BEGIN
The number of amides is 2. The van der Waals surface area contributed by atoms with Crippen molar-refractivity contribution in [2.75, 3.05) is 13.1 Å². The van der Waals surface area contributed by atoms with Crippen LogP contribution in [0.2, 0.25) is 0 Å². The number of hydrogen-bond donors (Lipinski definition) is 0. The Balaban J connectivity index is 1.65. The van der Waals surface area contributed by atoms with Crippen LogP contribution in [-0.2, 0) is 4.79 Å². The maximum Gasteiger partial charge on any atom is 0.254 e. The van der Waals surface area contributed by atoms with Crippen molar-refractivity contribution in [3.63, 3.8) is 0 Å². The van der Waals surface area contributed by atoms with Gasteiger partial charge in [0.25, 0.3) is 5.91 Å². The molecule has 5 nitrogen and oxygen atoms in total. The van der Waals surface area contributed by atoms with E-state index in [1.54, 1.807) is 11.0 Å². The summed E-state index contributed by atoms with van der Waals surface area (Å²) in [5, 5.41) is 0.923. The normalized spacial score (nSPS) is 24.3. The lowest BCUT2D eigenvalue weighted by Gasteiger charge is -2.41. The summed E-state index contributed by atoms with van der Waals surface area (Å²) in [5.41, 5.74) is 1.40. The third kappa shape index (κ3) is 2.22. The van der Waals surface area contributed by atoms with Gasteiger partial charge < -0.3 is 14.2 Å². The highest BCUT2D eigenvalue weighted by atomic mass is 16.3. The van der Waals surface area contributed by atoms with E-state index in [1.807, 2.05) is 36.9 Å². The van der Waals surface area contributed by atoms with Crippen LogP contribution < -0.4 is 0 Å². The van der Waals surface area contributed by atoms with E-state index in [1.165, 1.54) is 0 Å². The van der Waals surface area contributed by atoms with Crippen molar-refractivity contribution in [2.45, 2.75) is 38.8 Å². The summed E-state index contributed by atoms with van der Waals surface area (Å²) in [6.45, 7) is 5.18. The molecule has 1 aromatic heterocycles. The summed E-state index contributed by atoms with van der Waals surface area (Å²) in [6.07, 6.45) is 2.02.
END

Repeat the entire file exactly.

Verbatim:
The number of amides is 2. The van der Waals surface area contributed by atoms with Crippen molar-refractivity contribution in [2.75, 3.05) is 13.1 Å². The van der Waals surface area contributed by atoms with Crippen LogP contribution in [0.2, 0.25) is 0 Å². The number of hydrogen-bond donors (Lipinski definition) is 0. The Balaban J connectivity index is 1.65. The van der Waals surface area contributed by atoms with Crippen LogP contribution in [-0.2, 0) is 4.79 Å². The maximum Gasteiger partial charge on any atom is 0.254 e. The van der Waals surface area contributed by atoms with Crippen molar-refractivity contribution in [3.63, 3.8) is 0 Å². The van der Waals surface area contributed by atoms with Gasteiger partial charge in [0.25, 0.3) is 5.91 Å². The molecule has 5 nitrogen and oxygen atoms in total. The van der Waals surface area contributed by atoms with E-state index in [1.54, 1.807) is 11.0 Å². The summed E-state index contributed by atoms with van der Waals surface area (Å²) in [5, 5.41) is 0.923. The normalized spacial score (nSPS) is 24.3. The lowest BCUT2D eigenvalue weighted by Gasteiger charge is -2.41. The summed E-state index contributed by atoms with van der Waals surface area (Å²) in [5.41, 5.74) is 1.40. The third kappa shape index (κ3) is 2.22. The van der Waals surface area contributed by atoms with Gasteiger partial charge < -0.3 is 14.2 Å². The highest BCUT2D eigenvalue weighted by atomic mass is 16.3. The van der Waals surface area contributed by atoms with E-state index in [1.807, 2.05) is 36.9 Å². The van der Waals surface area contributed by atoms with Crippen LogP contribution < -0.4 is 0 Å². The van der Waals surface area contributed by atoms with E-state index in [1.165, 1.54) is 0 Å². The van der Waals surface area contributed by atoms with Crippen molar-refractivity contribution in [2.45, 2.75) is 38.8 Å². The summed E-state index contributed by atoms with van der Waals surface area (Å²) in [6.45, 7) is 5.18. The molecule has 1 aromatic heterocycles. The summed E-state index contributed by atoms with van der Waals surface area (Å²) in [6.07, 6.45) is 2.02.